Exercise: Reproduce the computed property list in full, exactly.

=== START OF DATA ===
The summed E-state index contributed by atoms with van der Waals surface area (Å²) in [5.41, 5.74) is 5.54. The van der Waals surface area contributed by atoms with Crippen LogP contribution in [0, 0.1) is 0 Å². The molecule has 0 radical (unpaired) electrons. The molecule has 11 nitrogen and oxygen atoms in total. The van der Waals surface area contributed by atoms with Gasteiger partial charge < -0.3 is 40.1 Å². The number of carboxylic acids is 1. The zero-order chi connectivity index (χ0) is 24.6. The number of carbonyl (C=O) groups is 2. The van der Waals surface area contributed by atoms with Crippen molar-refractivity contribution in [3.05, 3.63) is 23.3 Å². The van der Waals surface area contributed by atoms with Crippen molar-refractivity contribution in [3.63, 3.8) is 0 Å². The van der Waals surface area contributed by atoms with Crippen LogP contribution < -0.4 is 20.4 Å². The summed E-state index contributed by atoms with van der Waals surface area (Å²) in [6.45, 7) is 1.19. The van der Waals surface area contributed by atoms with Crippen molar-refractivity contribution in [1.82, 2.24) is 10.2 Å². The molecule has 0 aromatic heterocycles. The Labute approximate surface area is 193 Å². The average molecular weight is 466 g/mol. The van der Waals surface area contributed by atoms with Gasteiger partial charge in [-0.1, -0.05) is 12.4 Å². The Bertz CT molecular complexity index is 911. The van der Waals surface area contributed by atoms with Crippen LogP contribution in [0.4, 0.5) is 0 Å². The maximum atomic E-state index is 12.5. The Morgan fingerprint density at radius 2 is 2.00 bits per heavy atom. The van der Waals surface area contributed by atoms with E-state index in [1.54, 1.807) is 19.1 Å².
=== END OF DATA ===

The summed E-state index contributed by atoms with van der Waals surface area (Å²) in [5.41, 5.74) is 5.54. The van der Waals surface area contributed by atoms with Crippen LogP contribution in [0, 0.1) is 0 Å². The molecule has 0 radical (unpaired) electrons. The molecule has 11 nitrogen and oxygen atoms in total. The van der Waals surface area contributed by atoms with Gasteiger partial charge < -0.3 is 40.1 Å². The number of carboxylic acids is 1. The zero-order chi connectivity index (χ0) is 24.6. The number of carbonyl (C=O) groups is 2. The van der Waals surface area contributed by atoms with Crippen molar-refractivity contribution in [3.05, 3.63) is 23.3 Å². The van der Waals surface area contributed by atoms with Crippen molar-refractivity contribution in [3.63, 3.8) is 0 Å². The van der Waals surface area contributed by atoms with Crippen LogP contribution < -0.4 is 20.4 Å². The summed E-state index contributed by atoms with van der Waals surface area (Å²) in [6.45, 7) is 1.19. The van der Waals surface area contributed by atoms with Crippen molar-refractivity contribution in [1.82, 2.24) is 10.2 Å². The molecule has 0 aromatic heterocycles. The Labute approximate surface area is 193 Å². The average molecular weight is 466 g/mol. The van der Waals surface area contributed by atoms with Gasteiger partial charge in [-0.1, -0.05) is 12.4 Å². The Bertz CT molecular complexity index is 911. The van der Waals surface area contributed by atoms with Crippen LogP contribution in [0.4, 0.5) is 0 Å². The maximum atomic E-state index is 12.5. The Morgan fingerprint density at radius 2 is 2.00 bits per heavy atom. The van der Waals surface area contributed by atoms with E-state index in [1.54, 1.807) is 19.1 Å².